SINGAPORE — Eight out of 74 uniformed officers' deaths between January 2018 and September this year were ruled as suicides, said Minister for Law and Home Affairs K Shanmugam in a written response to a Parliamentary question on Monday (3 October).
Responding to queries from Radin Mas SMC Member of Parliament Melvin Yong, the minister wrote that besides the eight suicide deaths, the causes of death for three other officers have elements to suggest possible suicide, and are pending coronial investigations. The majority of the deaths were due to illnesses or natural causes.
Shanmugam's reply comes after a 29-year-old police officer died of a self-inflicted gunshot wound near Marina Bay Sands on 19 September.
Avenues of support for officers
Responding to Yong's question on what is being done to ensure the mental health of the Home Team officers, Shanmugam said that the officers have avenues of support from the moment they join the force.
"Resilience and stress management training are provided to all new officers. We provide training on detection of personal distress, and this includes suicide prevention," he wrote.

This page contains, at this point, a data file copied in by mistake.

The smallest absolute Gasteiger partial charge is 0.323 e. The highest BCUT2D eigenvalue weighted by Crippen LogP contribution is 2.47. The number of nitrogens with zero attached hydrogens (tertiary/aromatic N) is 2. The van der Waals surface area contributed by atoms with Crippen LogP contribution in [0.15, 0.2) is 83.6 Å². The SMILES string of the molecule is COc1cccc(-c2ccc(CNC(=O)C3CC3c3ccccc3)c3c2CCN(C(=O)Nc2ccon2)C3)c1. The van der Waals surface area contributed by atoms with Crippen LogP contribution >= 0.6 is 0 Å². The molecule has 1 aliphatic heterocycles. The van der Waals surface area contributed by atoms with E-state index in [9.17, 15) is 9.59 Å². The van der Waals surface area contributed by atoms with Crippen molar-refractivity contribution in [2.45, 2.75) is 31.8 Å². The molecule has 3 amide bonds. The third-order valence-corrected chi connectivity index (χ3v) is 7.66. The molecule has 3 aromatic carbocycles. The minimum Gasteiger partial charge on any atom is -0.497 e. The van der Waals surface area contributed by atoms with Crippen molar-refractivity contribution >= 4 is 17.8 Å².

"Staff feedback is collected through regular staff engagement and pulse surveys, and the concerns raised include issues which officers may face in the workplace. Home Team supervisors are trained with the skills to identify and support officers who need help. This approach and culture have been built over several years."
Across the Home Team departments, there are in-house psychological services as well as peer support programmes available to provide care and support. For the Singapore Police Force (SPF), there are also 24/7 helplines: one is managed in-house by psychologists and SPF senior para-counsellors, while the other which is administered by external agency is confidential and anonymous.
Assessment for suitability to carry firearms
Shanmugam wrote in his reply that the police do not track the number of officers who have sought counselling or para-counselling assistance. Officers are also not required to report their engagement of such assistance, as the confidentiality of help-seeking is important to encourage those with problems to come forward.
"Where the bearing of firearms is concerned, all police officers and auxiliary police officers undergo security vetting before employment," he said.
"If officers are assessed at any point to be unsuitable to carry firearms, they will not be issued with firearms and will be redeployed to other duties to allow them to settle down and recover from whatever strains they may be facing."
If you have thoughts of suicide or are feeling distressed, you can call SOS' 24-hour hotline at 1800 221 4444. You can also email email@example.com.
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